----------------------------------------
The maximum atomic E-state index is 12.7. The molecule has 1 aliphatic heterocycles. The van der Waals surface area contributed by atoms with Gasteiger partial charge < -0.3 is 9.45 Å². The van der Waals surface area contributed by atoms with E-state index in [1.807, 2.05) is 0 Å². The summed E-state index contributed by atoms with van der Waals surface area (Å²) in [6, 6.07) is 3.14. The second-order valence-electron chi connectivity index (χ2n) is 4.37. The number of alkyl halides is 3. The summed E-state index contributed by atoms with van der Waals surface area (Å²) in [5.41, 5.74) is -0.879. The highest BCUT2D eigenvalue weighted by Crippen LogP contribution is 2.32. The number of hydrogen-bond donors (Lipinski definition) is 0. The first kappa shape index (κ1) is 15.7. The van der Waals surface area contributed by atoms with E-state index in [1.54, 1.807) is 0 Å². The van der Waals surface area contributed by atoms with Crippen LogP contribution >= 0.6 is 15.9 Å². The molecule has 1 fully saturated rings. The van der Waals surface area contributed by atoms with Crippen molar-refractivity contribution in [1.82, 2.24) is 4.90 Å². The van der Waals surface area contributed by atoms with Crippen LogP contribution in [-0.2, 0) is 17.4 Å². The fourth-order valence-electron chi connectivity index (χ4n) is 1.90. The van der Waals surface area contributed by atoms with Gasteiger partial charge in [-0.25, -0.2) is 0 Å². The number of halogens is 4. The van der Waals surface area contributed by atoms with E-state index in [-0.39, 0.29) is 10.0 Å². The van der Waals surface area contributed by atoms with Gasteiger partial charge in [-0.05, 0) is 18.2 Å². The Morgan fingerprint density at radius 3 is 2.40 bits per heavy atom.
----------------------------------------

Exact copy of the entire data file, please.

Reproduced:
The maximum atomic E-state index is 12.7. The molecule has 1 aliphatic heterocycles. The van der Waals surface area contributed by atoms with Gasteiger partial charge < -0.3 is 9.45 Å². The van der Waals surface area contributed by atoms with E-state index in [1.807, 2.05) is 0 Å². The summed E-state index contributed by atoms with van der Waals surface area (Å²) in [6, 6.07) is 3.14. The second-order valence-electron chi connectivity index (χ2n) is 4.37. The number of alkyl halides is 3. The summed E-state index contributed by atoms with van der Waals surface area (Å²) in [5.41, 5.74) is -0.879. The highest BCUT2D eigenvalue weighted by Crippen LogP contribution is 2.32. The number of hydrogen-bond donors (Lipinski definition) is 0. The first kappa shape index (κ1) is 15.7. The van der Waals surface area contributed by atoms with E-state index in [1.54, 1.807) is 0 Å². The van der Waals surface area contributed by atoms with Crippen LogP contribution >= 0.6 is 15.9 Å². The molecule has 1 fully saturated rings. The van der Waals surface area contributed by atoms with Crippen molar-refractivity contribution in [1.82, 2.24) is 4.90 Å². The van der Waals surface area contributed by atoms with Crippen LogP contribution in [-0.2, 0) is 17.4 Å². The fourth-order valence-electron chi connectivity index (χ4n) is 1.90. The van der Waals surface area contributed by atoms with Gasteiger partial charge in [-0.25, -0.2) is 0 Å². The number of halogens is 4. The van der Waals surface area contributed by atoms with E-state index in [-0.39, 0.29) is 10.0 Å². The van der Waals surface area contributed by atoms with Gasteiger partial charge in [-0.05, 0) is 18.2 Å². The Morgan fingerprint density at radius 3 is 2.40 bits per heavy atom.